(Immigration and Asylum Chamber) Appeal Number: HU/17248/2019
THE IMMIGRATION ACTS
Heard at Field House by Video
(Skype for business)
Decision & Reasons Promulgated
On 27 November 2020
On 31 December 2020
UPPER TRIBUNAL JUDGE RINTOUL
mrs amena khanam chowdhury
(ANONYMITY DIRECTION NOT MADE)
THE SECRETARY OF STATE FOR THE HOME DEPARTMENT
For the Appellant: Mr P Corben, Counsel
For the Respondent: Mr S Whitwell, Home Office Presenting Officer
DECISION AND REASONS
1. The appellant appeals with permission against the decision of First-tier Tribunal Judge Buckwell promulgated on 21 January 2020. The appellant had an appeal on 20 December 2019 which she did not attend. That is the core of this case. The challenge is that the judge should have adjourned the case and that he erred in not doing so in that to summarise the grounds he had not considered the issue of fairness properly.
2. The appellant has been in the United Kingdom for a number of years. On 11 April 2019 she applied for leave to remain in the United Kingdom on the basis of human rights. She has family here who support her, she also has type 2 diabetes, hypertension, chronic kidney disease and contrary to what Judge Buckwell considered was a sinus problem, she had sinus bradycardia which resulted in her having to have a pacemaker inserted.
3. In this case the appellant had not provided a bundle to the judge. I accept that the appellant had been acting in person. The judge had before him an unsigned letter dated 18 December stating that the appellant had attended Newham Hospital on 17 December but it does not say that she was unable to attend the hearing. The judge in his decision at paragraph 26 noted that although there had been no deadline imposed there had still been no bundle or documents provided in advance of the hearing date but noted that they should have been submitted as soon as they were available. The judge also noted at paragraph 28 that the appellant had given an address in Croydon yet appears to have been attending hospital and a GP in Newham E6 which is a significant distance away. Importantly the judge sets out what he considered at paragraphs 29 to 32 addressing himself properly in line with Nwaigwe and that the issue was one of fairness.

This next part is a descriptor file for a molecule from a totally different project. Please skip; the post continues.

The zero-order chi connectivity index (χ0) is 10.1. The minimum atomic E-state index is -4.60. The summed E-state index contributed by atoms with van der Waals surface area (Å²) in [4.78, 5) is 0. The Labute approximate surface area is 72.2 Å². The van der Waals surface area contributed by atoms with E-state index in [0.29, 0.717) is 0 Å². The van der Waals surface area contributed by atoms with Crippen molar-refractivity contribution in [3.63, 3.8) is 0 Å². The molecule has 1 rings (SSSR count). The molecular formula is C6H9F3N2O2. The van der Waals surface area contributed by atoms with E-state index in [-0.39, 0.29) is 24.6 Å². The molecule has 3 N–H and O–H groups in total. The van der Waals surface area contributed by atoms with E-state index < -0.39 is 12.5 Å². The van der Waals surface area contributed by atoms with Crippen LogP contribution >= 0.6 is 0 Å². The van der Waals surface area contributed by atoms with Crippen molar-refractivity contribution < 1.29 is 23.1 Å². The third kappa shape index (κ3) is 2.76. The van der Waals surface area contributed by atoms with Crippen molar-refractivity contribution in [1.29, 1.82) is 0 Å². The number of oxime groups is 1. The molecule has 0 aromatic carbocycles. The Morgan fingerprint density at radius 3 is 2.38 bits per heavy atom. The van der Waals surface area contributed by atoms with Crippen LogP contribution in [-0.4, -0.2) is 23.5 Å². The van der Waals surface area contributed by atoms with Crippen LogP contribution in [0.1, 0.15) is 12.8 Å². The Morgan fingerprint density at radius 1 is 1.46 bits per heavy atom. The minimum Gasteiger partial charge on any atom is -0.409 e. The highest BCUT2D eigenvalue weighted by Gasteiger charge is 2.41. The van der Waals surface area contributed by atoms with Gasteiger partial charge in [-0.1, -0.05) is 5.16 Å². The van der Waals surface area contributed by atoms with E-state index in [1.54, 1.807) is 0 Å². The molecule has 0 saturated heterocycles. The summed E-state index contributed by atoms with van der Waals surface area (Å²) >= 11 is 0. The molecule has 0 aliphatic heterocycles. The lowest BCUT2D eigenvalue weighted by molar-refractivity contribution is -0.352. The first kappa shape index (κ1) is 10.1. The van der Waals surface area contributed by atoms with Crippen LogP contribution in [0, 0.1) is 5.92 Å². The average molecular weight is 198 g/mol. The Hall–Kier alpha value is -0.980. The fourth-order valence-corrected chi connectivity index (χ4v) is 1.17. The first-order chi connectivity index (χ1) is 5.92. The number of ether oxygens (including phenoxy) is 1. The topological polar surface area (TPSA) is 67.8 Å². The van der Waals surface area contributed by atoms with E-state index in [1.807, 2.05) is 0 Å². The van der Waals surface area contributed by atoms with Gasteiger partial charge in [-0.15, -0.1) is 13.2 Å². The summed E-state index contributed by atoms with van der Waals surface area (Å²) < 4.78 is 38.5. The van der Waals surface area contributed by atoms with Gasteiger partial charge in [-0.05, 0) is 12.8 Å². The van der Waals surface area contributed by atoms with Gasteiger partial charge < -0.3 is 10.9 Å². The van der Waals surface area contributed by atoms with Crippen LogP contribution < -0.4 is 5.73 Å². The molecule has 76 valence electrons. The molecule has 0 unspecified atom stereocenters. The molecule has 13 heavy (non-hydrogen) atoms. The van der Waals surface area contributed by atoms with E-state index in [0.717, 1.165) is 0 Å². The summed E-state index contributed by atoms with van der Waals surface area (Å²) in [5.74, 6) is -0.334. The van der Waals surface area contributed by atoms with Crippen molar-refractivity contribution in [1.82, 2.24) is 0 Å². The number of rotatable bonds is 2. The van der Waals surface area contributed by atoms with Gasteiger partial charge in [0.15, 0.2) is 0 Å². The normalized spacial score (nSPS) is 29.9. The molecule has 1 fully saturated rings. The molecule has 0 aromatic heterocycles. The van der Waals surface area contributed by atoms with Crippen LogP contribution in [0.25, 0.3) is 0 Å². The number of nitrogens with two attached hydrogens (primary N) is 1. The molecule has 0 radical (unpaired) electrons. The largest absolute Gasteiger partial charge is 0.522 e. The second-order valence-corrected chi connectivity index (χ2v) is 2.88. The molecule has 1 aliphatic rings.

4. Although the rule considered in Nwaigwe has changed McCloskey J (as he then was) referred to SH (Afghanistan) noting that what fairness is required and what is involved in order to achieve fairness is for the decision of course as a matter of law. These principles are applicable here.
5. In this case the judge had limited information before him. He had some medical evidence from the bundle of material that had been supplied to the Secretary of State and it is evident that he was aware of that as can be seen from what he said at paragraph 38 and at paragraphs 40 to 43. There is no indication that he had reached a decision on the issue of adjournment without having considered that.
6. Mr Corben for the appellant submits that fairness in this case required the judge to consider what the effect would be on the appellant if he were to proceed with the hearing. To an extent I consider that that is right, but it is not a requirement that the judge should speculate unduly as to what might or might not happen. In this case the judge was faced with the situation in which the appellant had not provided evidence to show that she was unfit to attend the hearing nor had she provided any material in support of her appeal as the directions had ordered. The material provided shows that she was unwell but that her illness was intermittent and as Mr Whitwell pointed out it does not appear to have stopped her travelling from Croydon to East Ham.